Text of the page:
Soaring SSD prices could hobble NAND flash industry with reduced demand, Phison CEO cautions

Intel SSD
(Image credit: Intel)

Although NAND manufacturers have recently been enjoying high revenues thanks to higher prices, Phison CEO K. S. Pua says further price hikes could seriously reduce demand (via Digitimes). Instead of allowing demand to outstrip supply, Pua says manufacturers should try and meet demand with increased production.

The recent price increases for NAND flash, and by extension SSDs, is a reaction to the experience NAND manufacturers had in 2022 and 2023. While the COVID-19 pandemic fueled strong demand for computer components, this demand significantly fell once things (mostly) got back to normal. But NAND companies like Samsung and Micron didn't anticipate such a sharp decline in demand, and so had way more supply than they actually needed. Consequently, prices had to come down in order to boost demand and offload all the excess NAND.

The industry saw big losses because of this, prompting Pua to say that if prices needed to go down further, then it would risk industry-wide bankruptcies. However, that didn't happen as excess supply was successfully cleared out, production was cut, and demand began to rise once more. Q4 of last year saw substantial recovery for the NAND market, and 2024 is expected to be even better thanks to steady price increases on SSDs.

However, it seems that Phison's CEO is concerned that if prices go too high, that demand will begin to falter once more. There is some logic behind this line of thought; all computing devices need a storage medium and solid-state storage is the most popular option now. So even if prices go up, people still need to buy them. But, there's undoubtedly a price where consumers would rather get less storage in order to save money, and perhaps not buy any secondary storage at all.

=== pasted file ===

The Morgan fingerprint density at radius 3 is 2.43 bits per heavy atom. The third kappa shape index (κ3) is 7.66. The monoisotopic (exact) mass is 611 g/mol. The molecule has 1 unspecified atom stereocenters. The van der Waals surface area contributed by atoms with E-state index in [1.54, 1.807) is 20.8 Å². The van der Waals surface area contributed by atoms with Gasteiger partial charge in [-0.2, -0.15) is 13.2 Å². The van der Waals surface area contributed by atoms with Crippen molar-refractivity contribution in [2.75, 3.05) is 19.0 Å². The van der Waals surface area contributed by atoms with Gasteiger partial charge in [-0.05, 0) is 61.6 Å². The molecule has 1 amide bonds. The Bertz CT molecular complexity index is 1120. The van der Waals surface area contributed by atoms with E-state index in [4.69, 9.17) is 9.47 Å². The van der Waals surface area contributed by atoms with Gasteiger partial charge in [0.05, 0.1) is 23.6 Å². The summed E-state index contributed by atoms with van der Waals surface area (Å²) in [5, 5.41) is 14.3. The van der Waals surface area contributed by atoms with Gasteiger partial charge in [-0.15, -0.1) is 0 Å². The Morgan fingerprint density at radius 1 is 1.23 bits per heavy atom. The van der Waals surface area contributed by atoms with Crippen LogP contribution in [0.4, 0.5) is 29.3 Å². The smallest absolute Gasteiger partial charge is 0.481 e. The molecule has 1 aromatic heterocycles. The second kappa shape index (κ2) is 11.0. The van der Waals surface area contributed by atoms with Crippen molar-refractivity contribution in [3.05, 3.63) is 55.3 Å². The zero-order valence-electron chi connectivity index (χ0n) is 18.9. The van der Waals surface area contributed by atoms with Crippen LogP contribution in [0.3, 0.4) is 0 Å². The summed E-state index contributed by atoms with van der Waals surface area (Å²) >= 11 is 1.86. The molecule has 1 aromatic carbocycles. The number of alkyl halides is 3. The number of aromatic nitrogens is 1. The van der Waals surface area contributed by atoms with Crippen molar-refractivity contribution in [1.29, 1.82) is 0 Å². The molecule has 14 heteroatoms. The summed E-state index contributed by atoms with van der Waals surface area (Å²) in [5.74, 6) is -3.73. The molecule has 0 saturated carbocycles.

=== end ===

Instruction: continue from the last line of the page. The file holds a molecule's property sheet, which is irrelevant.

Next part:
Pua suggests that NAND manufacturers should end the production cuts and start meeting demand, instead of permitting low supply and high demand to boost prices. Of course, since flash memory makers just got out of a downturn caused by oversupply, they're probably wary of the same thing happening again. After all, the global economy isn't in great shape, and if things take a turn for the worse, demand for computer parts (including SSDs) would probably go down just as NAND supply goes up.

Industry analysts predict 2024 will be a year of substantially higher SSD prices, and that's on top of price increases that have been happening since late 2023. Should this trend continue, we may very well see if Pua's prediction comes true and whether SSDs hit a price that consumers agree is too high.

Matthew Connatser

Matthew Connatser is a freelancing writer for Tom's Hardware US. He writes articles about CPUs, GPUs, SSDs, and computers in general.

  • usertests
    And the cycle continues once more.
  • Giroro
    When the soda industry duopoly recently doubled/tripled prices (blaming COVID), they lost about a third of their sales due to a drop in demand. The net result? Massive increase in profit margin and decreased distribution costs (and some speculate the eventual collapse of the fast food industry). Now that the customer's limits have been tested, soda will probably never be reasonably priced again.

    Will SSDs see the same boost in profit that far exceeds the drop in demand? That depends... do addicted customers habitually buy SSDs multiple times a day to get a dose of caffeine?